Friday, 27 January 2012

Keeping Faith - Jodi Picoult (1999)

Despite having several other books to read, I still wanted to read it again. I love Jodi Picoult and Keeping Faith is one of my all-time favourite books. This author always picks great topics to write about and this was no different. A little girl who has a female God as an imaginary friend. Sounds unrealistic, but reading the book   informs you of all the  how-to-be-saint processes and the idea of God from the viewpoint of different religions.

I definetely recommend this. It's interesting, has a good twist, a solid plot and even a love story thrown in. Don't write Picoult off as the kind of book 50-year-old women read in the waiting room. Get addicted.

Mariah and her daughter Faith return home one day to find their husband/father in bed with another woman. This  devastates Mariah and Faith finds an imaginary friend - Guard. When Faith develops stigmata, her psychologist infers that 'Guard' may actually be 'God'. Faith's grandmother has a heart attack and minutes after she dies, Faith shakes her and she wakes up. This lends Faith a huge cult following, especially since her God is a woman. People and camera crews sit outside their house. Faith takes a turn for the worse and lands in hospital, but the patients nearby all suddenly recuperate. Faith's father sues for the custody he previously relinquished. His lawyer claims Mariah is hurting Faith to get attention. The court case ends in Mariah's favour. The novel ends with Faith talking to God, but only because she knows her mother is listening.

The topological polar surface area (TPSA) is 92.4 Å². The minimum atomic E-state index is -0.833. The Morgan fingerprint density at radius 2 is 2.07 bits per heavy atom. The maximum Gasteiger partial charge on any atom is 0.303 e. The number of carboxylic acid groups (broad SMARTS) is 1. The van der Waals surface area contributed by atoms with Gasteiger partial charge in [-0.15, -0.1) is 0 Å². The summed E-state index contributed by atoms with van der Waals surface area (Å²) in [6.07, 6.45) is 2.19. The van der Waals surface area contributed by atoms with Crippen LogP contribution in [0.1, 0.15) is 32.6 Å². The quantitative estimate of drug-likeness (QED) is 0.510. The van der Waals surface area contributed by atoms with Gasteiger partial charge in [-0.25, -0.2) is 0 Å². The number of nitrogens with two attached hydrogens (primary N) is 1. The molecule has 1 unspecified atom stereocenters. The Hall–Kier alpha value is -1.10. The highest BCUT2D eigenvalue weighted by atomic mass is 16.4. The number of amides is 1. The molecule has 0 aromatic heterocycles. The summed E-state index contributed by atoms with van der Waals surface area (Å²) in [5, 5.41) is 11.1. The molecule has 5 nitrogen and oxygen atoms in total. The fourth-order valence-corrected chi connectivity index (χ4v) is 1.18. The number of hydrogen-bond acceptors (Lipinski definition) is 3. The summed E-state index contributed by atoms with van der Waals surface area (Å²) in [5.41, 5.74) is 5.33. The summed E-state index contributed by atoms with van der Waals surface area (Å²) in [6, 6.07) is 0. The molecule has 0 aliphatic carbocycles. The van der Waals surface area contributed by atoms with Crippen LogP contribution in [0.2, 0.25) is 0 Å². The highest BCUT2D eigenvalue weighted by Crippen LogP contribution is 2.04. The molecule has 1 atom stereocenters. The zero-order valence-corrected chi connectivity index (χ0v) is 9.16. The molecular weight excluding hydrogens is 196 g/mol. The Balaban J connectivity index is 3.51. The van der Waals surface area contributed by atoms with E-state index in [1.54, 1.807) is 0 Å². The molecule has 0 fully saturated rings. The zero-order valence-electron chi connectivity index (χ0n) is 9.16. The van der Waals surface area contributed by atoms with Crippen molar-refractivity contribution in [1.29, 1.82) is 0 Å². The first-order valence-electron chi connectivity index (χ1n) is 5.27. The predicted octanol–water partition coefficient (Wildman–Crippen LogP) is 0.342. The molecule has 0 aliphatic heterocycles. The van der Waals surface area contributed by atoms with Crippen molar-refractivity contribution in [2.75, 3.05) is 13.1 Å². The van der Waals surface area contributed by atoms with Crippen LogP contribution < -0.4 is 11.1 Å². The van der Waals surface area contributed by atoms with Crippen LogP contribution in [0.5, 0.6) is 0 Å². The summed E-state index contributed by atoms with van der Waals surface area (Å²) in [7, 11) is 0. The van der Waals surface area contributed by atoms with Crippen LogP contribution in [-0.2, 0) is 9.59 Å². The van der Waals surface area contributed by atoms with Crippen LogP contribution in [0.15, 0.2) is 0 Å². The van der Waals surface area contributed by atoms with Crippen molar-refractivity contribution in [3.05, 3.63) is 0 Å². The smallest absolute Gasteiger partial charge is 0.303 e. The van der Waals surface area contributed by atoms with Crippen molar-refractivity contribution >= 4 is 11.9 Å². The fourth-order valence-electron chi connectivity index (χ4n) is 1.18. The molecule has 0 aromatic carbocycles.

1 comment:

  1. Jodi Picoult takes religion in her novel "Keeping Faith." Mariah White and her seven year-old daughter Faith return home unexpectedly one afternoon and find Colin White, Mariah's husband and Faith's father, with another woman. Colin announces he is leaving Mariah for the other woman, and shortly thereafter, they divorce. Faith is particularly impacted by the divorce and she begins to speak to an imaginary friend that she calls her "Guard." Mariah doesn't think too much of it at first, but becomes worried and takes Faith to a psychologist. Over time, they come to realize that Faith's "Guard" is God. And God appears to Faith in a female form. The media swoops in on the story as soon as Faith performs her first miracle. She raises the dead. Then, she cures a baby who had AIDS. But Faith's visionary status takes a turn for the dramatic when the little girl begins to experience stigmata. Colin, thinking Mariah is somehow inflicting the stigmatic wounds upon Faith and that Faith is in danger, sues Mariah for custody of Faith.